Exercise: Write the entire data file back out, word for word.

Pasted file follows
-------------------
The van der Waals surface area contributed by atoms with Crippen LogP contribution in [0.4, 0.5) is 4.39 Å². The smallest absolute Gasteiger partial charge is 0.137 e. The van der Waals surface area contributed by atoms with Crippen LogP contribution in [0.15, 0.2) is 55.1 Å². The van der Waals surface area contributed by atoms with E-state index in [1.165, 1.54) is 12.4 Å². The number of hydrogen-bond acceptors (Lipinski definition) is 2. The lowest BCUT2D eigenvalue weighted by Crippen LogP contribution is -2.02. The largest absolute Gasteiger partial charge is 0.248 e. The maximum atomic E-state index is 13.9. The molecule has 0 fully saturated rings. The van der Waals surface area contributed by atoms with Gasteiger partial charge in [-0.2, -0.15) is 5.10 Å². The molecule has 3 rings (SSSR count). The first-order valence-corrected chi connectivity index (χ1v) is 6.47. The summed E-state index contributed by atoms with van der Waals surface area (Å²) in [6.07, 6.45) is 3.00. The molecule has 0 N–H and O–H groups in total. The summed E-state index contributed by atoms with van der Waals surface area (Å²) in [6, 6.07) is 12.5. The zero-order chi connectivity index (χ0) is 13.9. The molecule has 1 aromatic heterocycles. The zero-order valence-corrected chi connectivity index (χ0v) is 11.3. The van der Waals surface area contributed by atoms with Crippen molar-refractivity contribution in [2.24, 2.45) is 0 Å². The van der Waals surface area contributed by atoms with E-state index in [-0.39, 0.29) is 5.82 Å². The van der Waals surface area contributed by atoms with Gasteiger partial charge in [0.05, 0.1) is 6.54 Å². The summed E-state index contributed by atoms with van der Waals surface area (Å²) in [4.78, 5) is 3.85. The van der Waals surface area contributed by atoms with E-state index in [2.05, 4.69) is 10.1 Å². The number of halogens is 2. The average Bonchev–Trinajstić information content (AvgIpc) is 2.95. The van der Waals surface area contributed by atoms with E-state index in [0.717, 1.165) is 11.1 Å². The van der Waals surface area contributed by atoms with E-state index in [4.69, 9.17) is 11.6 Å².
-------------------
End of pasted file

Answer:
The van der Waals surface area contributed by atoms with Crippen LogP contribution in [0.4, 0.5) is 4.39 Å². The smallest absolute Gasteiger partial charge is 0.137 e. The van der Waals surface area contributed by atoms with Crippen LogP contribution in [0.15, 0.2) is 55.1 Å². The van der Waals surface area contributed by atoms with E-state index in [1.165, 1.54) is 12.4 Å². The number of hydrogen-bond acceptors (Lipinski definition) is 2. The lowest BCUT2D eigenvalue weighted by Crippen LogP contribution is -2.02. The largest absolute Gasteiger partial charge is 0.248 e. The maximum atomic E-state index is 13.9. The molecule has 0 fully saturated rings. The van der Waals surface area contributed by atoms with Gasteiger partial charge in [-0.2, -0.15) is 5.10 Å². The molecule has 3 rings (SSSR count). The first-order valence-corrected chi connectivity index (χ1v) is 6.47. The summed E-state index contributed by atoms with van der Waals surface area (Å²) in [6.07, 6.45) is 3.00. The molecule has 0 N–H and O–H groups in total. The summed E-state index contributed by atoms with van der Waals surface area (Å²) in [6, 6.07) is 12.5. The zero-order chi connectivity index (χ0) is 13.9. The molecule has 1 aromatic heterocycles. The zero-order valence-corrected chi connectivity index (χ0v) is 11.3. The van der Waals surface area contributed by atoms with Crippen molar-refractivity contribution in [2.24, 2.45) is 0 Å². The van der Waals surface area contributed by atoms with E-state index in [-0.39, 0.29) is 5.82 Å². The van der Waals surface area contributed by atoms with Gasteiger partial charge in [0.05, 0.1) is 6.54 Å². The summed E-state index contributed by atoms with van der Waals surface area (Å²) in [4.78, 5) is 3.85. The van der Waals surface area contributed by atoms with E-state index in [2.05, 4.69) is 10.1 Å². The number of halogens is 2. The average Bonchev–Trinajstić information content (AvgIpc) is 2.95. The van der Waals surface area contributed by atoms with E-state index in [0.717, 1.165) is 11.1 Å². The van der Waals surface area contributed by atoms with E-state index in [4.69, 9.17) is 11.6 Å².